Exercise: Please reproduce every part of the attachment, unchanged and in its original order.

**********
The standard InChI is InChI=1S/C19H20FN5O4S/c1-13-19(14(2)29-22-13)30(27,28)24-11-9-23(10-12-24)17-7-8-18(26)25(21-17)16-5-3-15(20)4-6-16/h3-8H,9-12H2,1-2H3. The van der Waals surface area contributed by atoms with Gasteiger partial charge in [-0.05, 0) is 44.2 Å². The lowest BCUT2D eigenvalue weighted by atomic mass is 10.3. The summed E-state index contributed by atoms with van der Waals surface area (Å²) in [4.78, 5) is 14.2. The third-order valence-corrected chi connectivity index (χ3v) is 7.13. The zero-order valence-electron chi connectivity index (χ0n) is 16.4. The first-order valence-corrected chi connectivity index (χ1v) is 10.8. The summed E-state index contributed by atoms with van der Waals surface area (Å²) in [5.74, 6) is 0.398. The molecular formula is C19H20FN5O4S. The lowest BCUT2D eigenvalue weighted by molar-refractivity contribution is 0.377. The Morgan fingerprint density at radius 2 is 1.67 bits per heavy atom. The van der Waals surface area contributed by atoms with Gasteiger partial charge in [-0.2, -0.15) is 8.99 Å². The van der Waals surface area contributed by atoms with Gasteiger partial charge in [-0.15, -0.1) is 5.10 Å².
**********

The standard InChI is InChI=1S/C19H20FN5O4S/c1-13-19(14(2)29-22-13)30(27,28)24-11-9-23(10-12-24)17-7-8-18(26)25(21-17)16-5-3-15(20)4-6-16/h3-8H,9-12H2,1-2H3. The van der Waals surface area contributed by atoms with Gasteiger partial charge in [-0.05, 0) is 44.2 Å². The lowest BCUT2D eigenvalue weighted by atomic mass is 10.3. The summed E-state index contributed by atoms with van der Waals surface area (Å²) in [4.78, 5) is 14.2. The third-order valence-corrected chi connectivity index (χ3v) is 7.13. The zero-order valence-electron chi connectivity index (χ0n) is 16.4. The first-order valence-corrected chi connectivity index (χ1v) is 10.8. The summed E-state index contributed by atoms with van der Waals surface area (Å²) in [5.74, 6) is 0.398. The molecular formula is C19H20FN5O4S. The lowest BCUT2D eigenvalue weighted by molar-refractivity contribution is 0.377. The Morgan fingerprint density at radius 2 is 1.67 bits per heavy atom. The van der Waals surface area contributed by atoms with Gasteiger partial charge in [-0.2, -0.15) is 8.99 Å². The van der Waals surface area contributed by atoms with Gasteiger partial charge in [-0.15, -0.1) is 5.10 Å².